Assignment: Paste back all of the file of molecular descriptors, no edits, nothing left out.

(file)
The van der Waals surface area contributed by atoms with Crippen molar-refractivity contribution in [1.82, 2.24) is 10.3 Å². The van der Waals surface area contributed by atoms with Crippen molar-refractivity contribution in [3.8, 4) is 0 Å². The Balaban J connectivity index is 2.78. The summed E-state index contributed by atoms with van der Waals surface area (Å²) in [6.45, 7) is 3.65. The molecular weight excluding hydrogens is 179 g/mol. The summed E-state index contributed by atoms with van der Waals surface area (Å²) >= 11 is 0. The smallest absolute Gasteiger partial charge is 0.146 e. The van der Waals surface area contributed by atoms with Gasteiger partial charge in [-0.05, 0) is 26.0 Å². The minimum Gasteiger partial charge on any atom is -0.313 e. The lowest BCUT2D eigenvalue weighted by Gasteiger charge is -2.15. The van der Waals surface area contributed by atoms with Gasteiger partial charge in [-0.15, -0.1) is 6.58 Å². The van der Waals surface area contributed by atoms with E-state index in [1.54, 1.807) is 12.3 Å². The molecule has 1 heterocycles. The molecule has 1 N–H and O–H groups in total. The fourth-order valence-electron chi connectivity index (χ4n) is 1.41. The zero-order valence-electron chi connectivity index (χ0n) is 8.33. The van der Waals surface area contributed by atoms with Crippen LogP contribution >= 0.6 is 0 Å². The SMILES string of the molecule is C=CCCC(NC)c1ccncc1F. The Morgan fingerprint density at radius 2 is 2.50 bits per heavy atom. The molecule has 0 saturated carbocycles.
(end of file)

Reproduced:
The van der Waals surface area contributed by atoms with Crippen molar-refractivity contribution in [1.82, 2.24) is 10.3 Å². The van der Waals surface area contributed by atoms with Crippen molar-refractivity contribution in [3.8, 4) is 0 Å². The Balaban J connectivity index is 2.78. The summed E-state index contributed by atoms with van der Waals surface area (Å²) in [6.45, 7) is 3.65. The molecular weight excluding hydrogens is 179 g/mol. The summed E-state index contributed by atoms with van der Waals surface area (Å²) >= 11 is 0. The smallest absolute Gasteiger partial charge is 0.146 e. The van der Waals surface area contributed by atoms with Gasteiger partial charge in [-0.05, 0) is 26.0 Å². The minimum Gasteiger partial charge on any atom is -0.313 e. The lowest BCUT2D eigenvalue weighted by Gasteiger charge is -2.15. The van der Waals surface area contributed by atoms with Gasteiger partial charge in [-0.15, -0.1) is 6.58 Å². The van der Waals surface area contributed by atoms with E-state index in [1.54, 1.807) is 12.3 Å². The molecule has 1 heterocycles. The molecule has 1 N–H and O–H groups in total. The fourth-order valence-electron chi connectivity index (χ4n) is 1.41. The zero-order valence-electron chi connectivity index (χ0n) is 8.33. The van der Waals surface area contributed by atoms with Crippen LogP contribution >= 0.6 is 0 Å². The SMILES string of the molecule is C=CCCC(NC)c1ccncc1F. The Morgan fingerprint density at radius 2 is 2.50 bits per heavy atom. The molecule has 0 saturated carbocycles.